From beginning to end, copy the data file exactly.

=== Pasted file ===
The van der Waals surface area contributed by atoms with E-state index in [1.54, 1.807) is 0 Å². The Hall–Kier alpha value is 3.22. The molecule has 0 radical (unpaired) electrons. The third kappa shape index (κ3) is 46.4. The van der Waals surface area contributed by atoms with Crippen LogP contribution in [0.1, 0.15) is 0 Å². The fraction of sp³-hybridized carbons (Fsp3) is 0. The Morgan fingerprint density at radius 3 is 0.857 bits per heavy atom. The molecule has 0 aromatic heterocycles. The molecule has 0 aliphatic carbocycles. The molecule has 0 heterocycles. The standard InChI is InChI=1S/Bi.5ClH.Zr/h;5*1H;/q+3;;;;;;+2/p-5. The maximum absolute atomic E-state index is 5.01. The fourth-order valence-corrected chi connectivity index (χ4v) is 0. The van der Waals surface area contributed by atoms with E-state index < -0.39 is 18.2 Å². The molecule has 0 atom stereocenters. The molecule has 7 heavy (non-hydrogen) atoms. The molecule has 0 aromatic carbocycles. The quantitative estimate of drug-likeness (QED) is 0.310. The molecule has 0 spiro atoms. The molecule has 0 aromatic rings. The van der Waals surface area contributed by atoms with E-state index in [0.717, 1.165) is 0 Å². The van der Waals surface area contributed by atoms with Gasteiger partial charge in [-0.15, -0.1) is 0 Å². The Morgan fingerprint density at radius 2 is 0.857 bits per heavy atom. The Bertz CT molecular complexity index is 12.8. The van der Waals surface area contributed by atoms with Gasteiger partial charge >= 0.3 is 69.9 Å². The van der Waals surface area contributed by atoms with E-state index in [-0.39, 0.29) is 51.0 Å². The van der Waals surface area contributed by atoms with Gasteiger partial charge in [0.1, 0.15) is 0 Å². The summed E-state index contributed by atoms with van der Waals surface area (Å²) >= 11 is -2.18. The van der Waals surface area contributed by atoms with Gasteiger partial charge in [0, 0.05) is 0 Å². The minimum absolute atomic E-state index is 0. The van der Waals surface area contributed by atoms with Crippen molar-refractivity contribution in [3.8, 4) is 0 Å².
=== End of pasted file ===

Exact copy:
The van der Waals surface area contributed by atoms with E-state index in [1.54, 1.807) is 0 Å². The Hall–Kier alpha value is 3.22. The molecule has 0 radical (unpaired) electrons. The third kappa shape index (κ3) is 46.4. The van der Waals surface area contributed by atoms with Crippen LogP contribution in [0.1, 0.15) is 0 Å². The fraction of sp³-hybridized carbons (Fsp3) is 0. The Morgan fingerprint density at radius 3 is 0.857 bits per heavy atom. The molecule has 0 aromatic heterocycles. The molecule has 0 aliphatic carbocycles. The molecule has 0 heterocycles. The standard InChI is InChI=1S/Bi.5ClH.Zr/h;5*1H;/q+3;;;;;;+2/p-5. The maximum absolute atomic E-state index is 5.01. The fourth-order valence-corrected chi connectivity index (χ4v) is 0. The van der Waals surface area contributed by atoms with E-state index < -0.39 is 18.2 Å². The molecule has 0 atom stereocenters. The molecule has 7 heavy (non-hydrogen) atoms. The molecule has 0 aromatic carbocycles. The quantitative estimate of drug-likeness (QED) is 0.310. The molecule has 0 spiro atoms. The molecule has 0 aromatic rings. The van der Waals surface area contributed by atoms with E-state index in [0.717, 1.165) is 0 Å². The van der Waals surface area contributed by atoms with Gasteiger partial charge in [-0.15, -0.1) is 0 Å². The Morgan fingerprint density at radius 2 is 0.857 bits per heavy atom. The Bertz CT molecular complexity index is 12.8. The van der Waals surface area contributed by atoms with Gasteiger partial charge >= 0.3 is 69.9 Å². The van der Waals surface area contributed by atoms with E-state index in [-0.39, 0.29) is 51.0 Å². The van der Waals surface area contributed by atoms with Gasteiger partial charge in [0.1, 0.15) is 0 Å². The summed E-state index contributed by atoms with van der Waals surface area (Å²) >= 11 is -2.18. The van der Waals surface area contributed by atoms with Gasteiger partial charge in [0, 0.05) is 0 Å². The minimum absolute atomic E-state index is 0. The van der Waals surface area contributed by atoms with Crippen molar-refractivity contribution in [3.8, 4) is 0 Å².